Update: TIO Networks notifies consumers of breach going back to 2014 or earlier

TIO Networks USA was acquired by PayPal in July, 2017. Months later, they reported, services were suspended after discovery of vulnerabilities. Investigation into those vulnerabilities resulted in TIO having to report that it had been hacked by 2014 and possibly earlier. According to information provided in December, 2017, 1.6 million consumers were affected.

From their notification letter:

I am writing to let you know about an incident involving data housed on the systems of TIO Networks USA, Inc. and its affiliates, including Softgate Systems; Inc., Softgate Systems of California, Inc.; and Global Express Money Orders, Inc. (“TIO”). TIO provides technology that helps customers pay bills through self-service kiosks, at retail locations, and through mobile and web applications.


TIO’s services are used by some of the companies that provide you services – like your utility company or telecom company – so you might not know that the company is using TIO. When you pay for services, TIO makes sure your payment gets to the company. Our records indicate that you used TIO’s services when you paid:


What Happened?

TIO Networks was acquired by PayPal Holdings, Inc. (“PayPal”) on July 18, 2017. On November 10, TIO’s operations were suspended after the discovery of security vulnerabilities in its systems. The investigation to date has uncovered evidence of unauthorized access to the TIO network, including locations that stored personal information of some of TIO’s customers and customers of the companies that TIO services. We have no proof, however, that your data was accessed, acquired, or misused. The PayPal platform, which is separate from the TIO network, is not impacted by this situation in any way and PayPal’s customers’ data remains secure.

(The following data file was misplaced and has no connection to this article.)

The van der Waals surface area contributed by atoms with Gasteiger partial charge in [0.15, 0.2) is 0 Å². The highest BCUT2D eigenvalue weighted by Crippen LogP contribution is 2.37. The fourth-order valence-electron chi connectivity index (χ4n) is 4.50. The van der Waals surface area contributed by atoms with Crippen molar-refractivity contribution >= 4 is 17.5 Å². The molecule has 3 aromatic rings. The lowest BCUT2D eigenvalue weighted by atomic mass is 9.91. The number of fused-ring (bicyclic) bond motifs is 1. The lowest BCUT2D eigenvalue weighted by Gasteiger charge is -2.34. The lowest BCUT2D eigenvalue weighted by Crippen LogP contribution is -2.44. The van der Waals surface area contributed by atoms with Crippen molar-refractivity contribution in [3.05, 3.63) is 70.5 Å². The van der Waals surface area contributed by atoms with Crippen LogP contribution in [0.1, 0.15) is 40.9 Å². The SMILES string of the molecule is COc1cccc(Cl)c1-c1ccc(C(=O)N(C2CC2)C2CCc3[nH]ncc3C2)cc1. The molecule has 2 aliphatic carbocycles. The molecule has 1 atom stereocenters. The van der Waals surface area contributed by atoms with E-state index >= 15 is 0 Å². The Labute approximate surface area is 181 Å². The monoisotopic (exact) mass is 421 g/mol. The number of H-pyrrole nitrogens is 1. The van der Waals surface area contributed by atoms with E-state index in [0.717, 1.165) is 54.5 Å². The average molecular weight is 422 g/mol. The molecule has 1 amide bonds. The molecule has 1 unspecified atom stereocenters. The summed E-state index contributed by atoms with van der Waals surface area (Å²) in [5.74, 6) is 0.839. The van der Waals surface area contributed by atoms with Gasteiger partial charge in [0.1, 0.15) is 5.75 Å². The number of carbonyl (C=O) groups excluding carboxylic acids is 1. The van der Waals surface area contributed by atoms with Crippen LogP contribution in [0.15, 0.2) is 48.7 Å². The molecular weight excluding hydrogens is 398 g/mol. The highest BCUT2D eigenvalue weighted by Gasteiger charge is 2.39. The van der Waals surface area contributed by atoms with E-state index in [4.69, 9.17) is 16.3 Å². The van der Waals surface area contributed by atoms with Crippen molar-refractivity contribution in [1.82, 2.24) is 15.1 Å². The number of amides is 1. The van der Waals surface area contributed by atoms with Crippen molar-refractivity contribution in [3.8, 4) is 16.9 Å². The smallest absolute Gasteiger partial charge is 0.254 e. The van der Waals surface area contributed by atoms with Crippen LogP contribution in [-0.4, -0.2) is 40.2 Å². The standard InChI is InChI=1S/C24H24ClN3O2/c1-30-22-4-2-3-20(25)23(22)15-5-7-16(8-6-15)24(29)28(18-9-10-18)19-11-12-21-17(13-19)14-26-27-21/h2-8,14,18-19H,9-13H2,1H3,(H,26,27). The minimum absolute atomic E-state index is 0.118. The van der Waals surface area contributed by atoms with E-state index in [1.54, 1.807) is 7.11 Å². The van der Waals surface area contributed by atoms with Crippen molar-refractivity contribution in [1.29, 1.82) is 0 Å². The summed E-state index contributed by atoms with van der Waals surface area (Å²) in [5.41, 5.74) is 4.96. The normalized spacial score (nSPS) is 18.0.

What Information Was Involved?

Although we have no proof that your data was accessed, acquired, or misused, we are notifying you in an abundance of caution because the TIO servers involved in this incident stored data such as customer names, contact information, and subscriber/billing account numbers. The TIO systems also stored personal information such as payment card information, bank account information, Social Security and other government identification numbers, and account usernames and passwords. With respect to the company you did business with, the TIO servers stored the following personal information:


Our evidence of the earliest possible date of intrusion dates back to at least 2014, and data on TIO’s systems prior to that date may have been affected. We continue to investigate the earliest evidence of unauthorized access.

The full notification letter appears below.


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